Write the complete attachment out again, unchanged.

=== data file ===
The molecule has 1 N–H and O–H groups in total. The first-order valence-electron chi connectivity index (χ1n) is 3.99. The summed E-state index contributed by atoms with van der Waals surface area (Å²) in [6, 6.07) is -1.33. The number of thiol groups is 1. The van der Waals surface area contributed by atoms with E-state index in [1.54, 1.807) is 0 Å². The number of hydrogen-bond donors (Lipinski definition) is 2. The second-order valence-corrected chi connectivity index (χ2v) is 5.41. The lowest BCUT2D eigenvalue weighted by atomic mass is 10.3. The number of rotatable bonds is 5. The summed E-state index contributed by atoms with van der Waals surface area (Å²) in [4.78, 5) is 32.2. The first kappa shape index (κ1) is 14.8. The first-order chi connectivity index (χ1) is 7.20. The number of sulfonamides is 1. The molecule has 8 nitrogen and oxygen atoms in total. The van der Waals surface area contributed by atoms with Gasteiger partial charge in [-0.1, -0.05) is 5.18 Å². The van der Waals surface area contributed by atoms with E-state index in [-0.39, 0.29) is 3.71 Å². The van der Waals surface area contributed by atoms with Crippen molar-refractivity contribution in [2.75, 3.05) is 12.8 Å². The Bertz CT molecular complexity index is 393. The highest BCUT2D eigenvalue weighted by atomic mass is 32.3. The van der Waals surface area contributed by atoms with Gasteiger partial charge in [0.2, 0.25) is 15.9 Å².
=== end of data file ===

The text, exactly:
The molecule has 1 N–H and O–H groups in total. The first-order valence-electron chi connectivity index (χ1n) is 3.99. The summed E-state index contributed by atoms with van der Waals surface area (Å²) in [6, 6.07) is -1.33. The number of thiol groups is 1. The van der Waals surface area contributed by atoms with E-state index in [1.54, 1.807) is 0 Å². The number of hydrogen-bond donors (Lipinski definition) is 2. The second-order valence-corrected chi connectivity index (χ2v) is 5.41. The lowest BCUT2D eigenvalue weighted by atomic mass is 10.3. The number of rotatable bonds is 5. The summed E-state index contributed by atoms with van der Waals surface area (Å²) in [4.78, 5) is 32.2. The first kappa shape index (κ1) is 14.8. The first-order chi connectivity index (χ1) is 7.20. The number of sulfonamides is 1. The molecule has 8 nitrogen and oxygen atoms in total. The van der Waals surface area contributed by atoms with Gasteiger partial charge in [-0.1, -0.05) is 5.18 Å². The van der Waals surface area contributed by atoms with E-state index in [-0.39, 0.29) is 3.71 Å². The van der Waals surface area contributed by atoms with Crippen molar-refractivity contribution in [2.75, 3.05) is 12.8 Å². The Bertz CT molecular complexity index is 393. The highest BCUT2D eigenvalue weighted by atomic mass is 32.3. The van der Waals surface area contributed by atoms with Gasteiger partial charge in [0.2, 0.25) is 15.9 Å².